Tag Archives: buildings

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Goyer-Lee House 690 Adams

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Goyer-Lee House 690 Adams (6), originally uploaded by joespake.

Porch rail detail from this abandoned Memphis Victorian Village home

Clayborn Temple

Clayborn Temple, Memphis, TN

Inactive and boarded for years, the Historic Clayborn Temple  (originally Second Presbyterian Church) is still magnificent at  48o Hernando, at Linden.  It was here that Dr. Martin Luther King gave his “I Have Been the the Mountaintop” sermon.

The building seems to be threatened by development to the south; FedEx Forum is just across Linden to the north;  the Beale Street Entertainment district is only a block away.

Current Owner:

African Methodist Episcopal Church Inc
500 8th Ave S, Nashville Tn 37203

Buildings worth saving? (part 6 – the final installment)

Goyer-Lee House 690 Adams, Memphis

First a point some points of clarification:  This blog was spawned as a photo blog, and, henceforth, will be, with a minimum of commentary.  My verbiage in this series was based on a report on Channel 3 whose source, The Center City Commission, describes the buildings as “the Center City Commission’s list of ten downtown redevelopment sites that are important to the health and vitality of our city.”  However, the CCC did name it’s file top102.pdf.  My goal here is to post photos of Memphis from my personal perspective.  If you are interested in preservation, you will not find any better insight than the Gates of Memphis Blog. I posed the title as a question as a challenge to those who have the resources to do something with these buildings.  Do you think they are worth it?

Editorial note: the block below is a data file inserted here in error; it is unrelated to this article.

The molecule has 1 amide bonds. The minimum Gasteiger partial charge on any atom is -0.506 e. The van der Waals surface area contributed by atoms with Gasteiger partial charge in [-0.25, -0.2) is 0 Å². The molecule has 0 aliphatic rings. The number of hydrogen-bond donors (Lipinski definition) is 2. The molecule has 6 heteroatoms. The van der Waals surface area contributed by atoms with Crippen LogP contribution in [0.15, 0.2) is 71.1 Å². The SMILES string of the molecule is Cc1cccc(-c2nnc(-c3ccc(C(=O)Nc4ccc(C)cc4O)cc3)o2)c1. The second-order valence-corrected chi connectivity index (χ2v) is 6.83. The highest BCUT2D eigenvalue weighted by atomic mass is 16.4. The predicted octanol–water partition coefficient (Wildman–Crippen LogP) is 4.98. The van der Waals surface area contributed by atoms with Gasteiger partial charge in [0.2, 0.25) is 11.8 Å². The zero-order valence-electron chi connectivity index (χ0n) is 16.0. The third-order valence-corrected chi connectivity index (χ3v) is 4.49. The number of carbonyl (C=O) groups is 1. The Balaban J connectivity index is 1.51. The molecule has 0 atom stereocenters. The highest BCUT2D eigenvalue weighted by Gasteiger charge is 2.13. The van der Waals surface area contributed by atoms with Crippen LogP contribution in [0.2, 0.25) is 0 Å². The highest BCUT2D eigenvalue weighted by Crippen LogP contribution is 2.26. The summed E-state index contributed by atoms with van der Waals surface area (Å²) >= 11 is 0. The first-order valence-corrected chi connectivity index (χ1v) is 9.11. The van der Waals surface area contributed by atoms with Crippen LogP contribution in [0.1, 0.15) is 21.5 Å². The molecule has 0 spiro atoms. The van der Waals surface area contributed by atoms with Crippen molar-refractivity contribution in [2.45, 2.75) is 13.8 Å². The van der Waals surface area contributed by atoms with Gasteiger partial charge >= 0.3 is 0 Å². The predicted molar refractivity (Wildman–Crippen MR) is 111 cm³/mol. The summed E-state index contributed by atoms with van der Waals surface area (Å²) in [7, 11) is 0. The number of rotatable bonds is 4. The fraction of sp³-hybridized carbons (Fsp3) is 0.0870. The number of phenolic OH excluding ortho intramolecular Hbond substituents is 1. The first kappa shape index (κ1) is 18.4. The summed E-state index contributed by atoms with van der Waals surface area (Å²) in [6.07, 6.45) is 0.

Left is the Goyer-Lee House in Victorian Village (c. 1871), another from the list.  It’s a beauty, but has suffered from years of neglect.  It’s under the control of the Memphis Housing Authority. Would they sell it?  Can it be zoned for residential use again, or would a commercial use be more appropriate?

At one time Vance Ave., East of Danny Thomas was lined with similar mansions.  To my knowledge only one stands, partially restored.  The others were razed, burned, or left as piles of rubble.

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